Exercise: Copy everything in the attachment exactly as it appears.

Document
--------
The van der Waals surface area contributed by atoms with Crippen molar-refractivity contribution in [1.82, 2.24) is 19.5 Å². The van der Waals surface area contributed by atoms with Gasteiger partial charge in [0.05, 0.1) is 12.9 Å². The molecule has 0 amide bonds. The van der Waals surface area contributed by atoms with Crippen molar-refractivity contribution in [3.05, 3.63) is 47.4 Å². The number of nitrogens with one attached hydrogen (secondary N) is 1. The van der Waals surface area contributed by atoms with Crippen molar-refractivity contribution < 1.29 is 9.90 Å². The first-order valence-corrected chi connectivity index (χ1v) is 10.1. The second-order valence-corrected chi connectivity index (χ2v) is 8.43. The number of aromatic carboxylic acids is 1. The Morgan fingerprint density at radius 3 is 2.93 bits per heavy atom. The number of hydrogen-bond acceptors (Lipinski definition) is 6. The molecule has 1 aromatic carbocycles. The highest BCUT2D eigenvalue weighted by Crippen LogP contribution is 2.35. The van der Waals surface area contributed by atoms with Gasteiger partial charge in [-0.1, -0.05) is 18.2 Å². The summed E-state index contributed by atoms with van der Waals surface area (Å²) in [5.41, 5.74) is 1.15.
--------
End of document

The van der Waals surface area contributed by atoms with Crippen molar-refractivity contribution in [1.82, 2.24) is 19.5 Å². The van der Waals surface area contributed by atoms with Gasteiger partial charge in [0.05, 0.1) is 12.9 Å². The molecule has 0 amide bonds. The van der Waals surface area contributed by atoms with Crippen molar-refractivity contribution in [3.05, 3.63) is 47.4 Å². The number of nitrogens with one attached hydrogen (secondary N) is 1. The van der Waals surface area contributed by atoms with Crippen molar-refractivity contribution < 1.29 is 9.90 Å². The first-order valence-corrected chi connectivity index (χ1v) is 10.1. The second-order valence-corrected chi connectivity index (χ2v) is 8.43. The number of aromatic carboxylic acids is 1. The Morgan fingerprint density at radius 3 is 2.93 bits per heavy atom. The number of hydrogen-bond acceptors (Lipinski definition) is 6. The molecule has 1 aromatic carbocycles. The highest BCUT2D eigenvalue weighted by Crippen LogP contribution is 2.35. The van der Waals surface area contributed by atoms with Gasteiger partial charge in [-0.1, -0.05) is 18.2 Å². The summed E-state index contributed by atoms with van der Waals surface area (Å²) in [5.41, 5.74) is 1.15.